We want to shine some light on the visibility challenges we face on I-90 Snoqualmie Pass, what we are doing differently and how you can help.
|New barrier reflectors along I-90 Snoqualmie Pass should improve visibility at night and during poor weather.|
|Crews work to repaint the lines along I-90 Snoqualmie Pass.|
The first challenge is keeping lane stripes from fading. We have tried several different striping products but we can’t find anything durable enough to withstand the wear and tear from traffic and snow removal operations. Even the most durable products lose reflectivity quickly, leading to limited guidance at night.
The second challenge is freezing temperatures. The liquid deicer we use to treat the road stops working when the temperature dips below 20 degrees. The next best thing to use is sand. Although sand helps with traction in icy conditions, it also acts like sand paper and grinds away the lane stripes. It also sticks to everything, including the barrier and reflectors reducing visibility.
The third challenge is the narrow roadway due to the widening project between Hyak and Keechelus Dam. Building a new six-lane highway between a hillside and a lake while keeping four lanes open limits the amount of room we have to work. So we have to shift traffic through the construction zone onto finished sections and temporary sections of roadway, which causes the roadway to be narrow.
|New LED lane markers on I-90 Snoqualmie Pass |
will help visibility for drivers on the highway.
An unusual winter
What makes this winter different is all three of these challenges are occurring at the same time. The winter of 2015 was the first time we implemented the construction detour and it ended up being one of the driest winters on record. Last winter, we received an average amount of snowfall; however, the temperatures remained around 32 degrees most of the season. This year we have seen weeks when the temperature has dipped into the low teens and single digits. We have even had a number of ice storms requiring the use of more sand.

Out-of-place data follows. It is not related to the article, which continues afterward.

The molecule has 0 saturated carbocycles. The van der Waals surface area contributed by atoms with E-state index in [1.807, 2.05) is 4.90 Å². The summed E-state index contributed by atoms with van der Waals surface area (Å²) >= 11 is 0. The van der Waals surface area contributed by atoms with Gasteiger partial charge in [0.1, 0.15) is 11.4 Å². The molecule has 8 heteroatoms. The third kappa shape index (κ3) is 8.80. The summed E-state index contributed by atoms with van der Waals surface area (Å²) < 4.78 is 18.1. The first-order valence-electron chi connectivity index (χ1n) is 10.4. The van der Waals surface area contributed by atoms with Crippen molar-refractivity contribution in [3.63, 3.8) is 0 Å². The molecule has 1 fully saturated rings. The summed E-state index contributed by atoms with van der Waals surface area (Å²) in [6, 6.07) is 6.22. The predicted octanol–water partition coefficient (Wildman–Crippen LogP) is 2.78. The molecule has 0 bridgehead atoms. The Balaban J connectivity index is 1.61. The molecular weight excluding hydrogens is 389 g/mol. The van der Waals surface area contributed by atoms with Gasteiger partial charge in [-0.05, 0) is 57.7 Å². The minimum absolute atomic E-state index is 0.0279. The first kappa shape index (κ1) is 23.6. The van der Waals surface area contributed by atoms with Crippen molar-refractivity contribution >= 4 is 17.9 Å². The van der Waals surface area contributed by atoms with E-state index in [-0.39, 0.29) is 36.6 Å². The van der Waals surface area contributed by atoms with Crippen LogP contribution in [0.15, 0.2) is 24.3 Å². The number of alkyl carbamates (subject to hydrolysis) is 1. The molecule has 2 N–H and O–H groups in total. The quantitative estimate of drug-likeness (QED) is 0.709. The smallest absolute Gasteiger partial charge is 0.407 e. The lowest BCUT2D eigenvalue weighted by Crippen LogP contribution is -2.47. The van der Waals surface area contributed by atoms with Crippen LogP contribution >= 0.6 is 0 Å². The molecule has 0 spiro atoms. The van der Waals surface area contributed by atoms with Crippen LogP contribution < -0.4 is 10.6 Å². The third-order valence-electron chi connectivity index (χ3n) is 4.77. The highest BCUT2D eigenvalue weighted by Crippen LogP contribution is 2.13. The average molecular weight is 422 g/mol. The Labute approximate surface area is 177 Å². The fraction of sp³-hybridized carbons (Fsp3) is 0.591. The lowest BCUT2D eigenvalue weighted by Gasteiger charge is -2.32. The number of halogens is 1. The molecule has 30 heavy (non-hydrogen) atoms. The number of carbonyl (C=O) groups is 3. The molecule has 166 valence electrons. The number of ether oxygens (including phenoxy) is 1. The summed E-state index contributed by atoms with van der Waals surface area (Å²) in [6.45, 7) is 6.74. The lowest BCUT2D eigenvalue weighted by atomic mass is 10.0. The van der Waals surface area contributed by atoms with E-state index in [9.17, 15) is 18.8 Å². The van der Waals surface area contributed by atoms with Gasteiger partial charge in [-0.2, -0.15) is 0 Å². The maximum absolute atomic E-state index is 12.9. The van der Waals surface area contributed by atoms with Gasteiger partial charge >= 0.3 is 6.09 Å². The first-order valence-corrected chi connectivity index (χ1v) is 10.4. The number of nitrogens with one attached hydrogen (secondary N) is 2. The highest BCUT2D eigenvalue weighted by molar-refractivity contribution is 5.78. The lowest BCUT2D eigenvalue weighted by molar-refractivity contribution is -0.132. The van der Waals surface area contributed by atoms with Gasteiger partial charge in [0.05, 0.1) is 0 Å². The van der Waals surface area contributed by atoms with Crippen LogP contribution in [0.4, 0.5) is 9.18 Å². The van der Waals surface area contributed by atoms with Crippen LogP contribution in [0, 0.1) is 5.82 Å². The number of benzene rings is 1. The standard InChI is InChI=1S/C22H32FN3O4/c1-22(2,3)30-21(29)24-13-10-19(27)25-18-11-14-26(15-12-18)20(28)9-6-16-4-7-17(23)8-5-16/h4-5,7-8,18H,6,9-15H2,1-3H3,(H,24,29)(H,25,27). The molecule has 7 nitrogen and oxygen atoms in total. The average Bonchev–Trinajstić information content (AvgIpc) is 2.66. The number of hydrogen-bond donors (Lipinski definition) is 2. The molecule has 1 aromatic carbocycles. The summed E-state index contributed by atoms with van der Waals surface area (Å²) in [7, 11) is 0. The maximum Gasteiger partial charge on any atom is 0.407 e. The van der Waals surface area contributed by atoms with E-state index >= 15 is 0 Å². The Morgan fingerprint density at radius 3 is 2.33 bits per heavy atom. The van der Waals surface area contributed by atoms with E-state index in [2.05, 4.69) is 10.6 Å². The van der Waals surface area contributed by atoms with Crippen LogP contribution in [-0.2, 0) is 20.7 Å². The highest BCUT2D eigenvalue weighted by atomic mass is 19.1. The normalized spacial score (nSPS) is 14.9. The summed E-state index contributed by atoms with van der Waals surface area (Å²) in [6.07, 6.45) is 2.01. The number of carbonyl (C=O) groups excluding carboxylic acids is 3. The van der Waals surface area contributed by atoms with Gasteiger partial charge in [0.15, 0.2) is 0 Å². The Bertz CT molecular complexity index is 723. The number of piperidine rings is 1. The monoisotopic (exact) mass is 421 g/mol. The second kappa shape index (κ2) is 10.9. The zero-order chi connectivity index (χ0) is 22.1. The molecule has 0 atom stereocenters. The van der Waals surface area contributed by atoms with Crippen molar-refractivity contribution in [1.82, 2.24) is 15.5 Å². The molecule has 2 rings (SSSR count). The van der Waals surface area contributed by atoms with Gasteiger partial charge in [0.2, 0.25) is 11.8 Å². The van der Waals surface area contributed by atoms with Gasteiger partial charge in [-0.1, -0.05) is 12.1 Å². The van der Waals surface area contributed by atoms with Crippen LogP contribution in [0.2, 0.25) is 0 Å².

What has worked in the past to improve visibility isn’t working now and we are adapting. In previous winters, we were able to reapply lane striping when there was a break in the weather. But this winter we’ve had back-to-back storms, making it difficult to restripe. So we are trying some different things to improve visibility.
Over the next several weeks and as weather allows you may encounter nighttime closures between mileposts 57 to 62 as we install additional reflectors along the barriers and place solar-powered LED lane markers in the roadway. Don’t worry, the LEDs will be secured into place with a metal peg and epoxy so they won’t pop out of place when run over by vehicles or snowplows. We are also removing built-up ice from the shoulders and cleaning the sand off the barrier reflectors. We’ll be adding portable lights to improve visibility and will restripe as weather allows. If the stripes start to fade and we cannot restripe immediately, we will reduce the speed limit to 45 mph at night to help drivers navigate safely through the narrow lanes. Some of this work has already happened as we’ve added new striping and cleaned off the sand and grime from reflectors.
Now that you have read about the challenges we face and the improvements we are making, we need your help. Please drive for conditions by paying attention and slowing down. If you are driving through an active work zone or around snow plows, be sure to give crews space and lower your speed. You are driving across a mountain pass where weather can change rapidly in the winter so stay plugged in to conditions. Every collision is avoidable as long as you slow down and keep your eyes on the road to see the improvements we have made to help you get to your destination safely.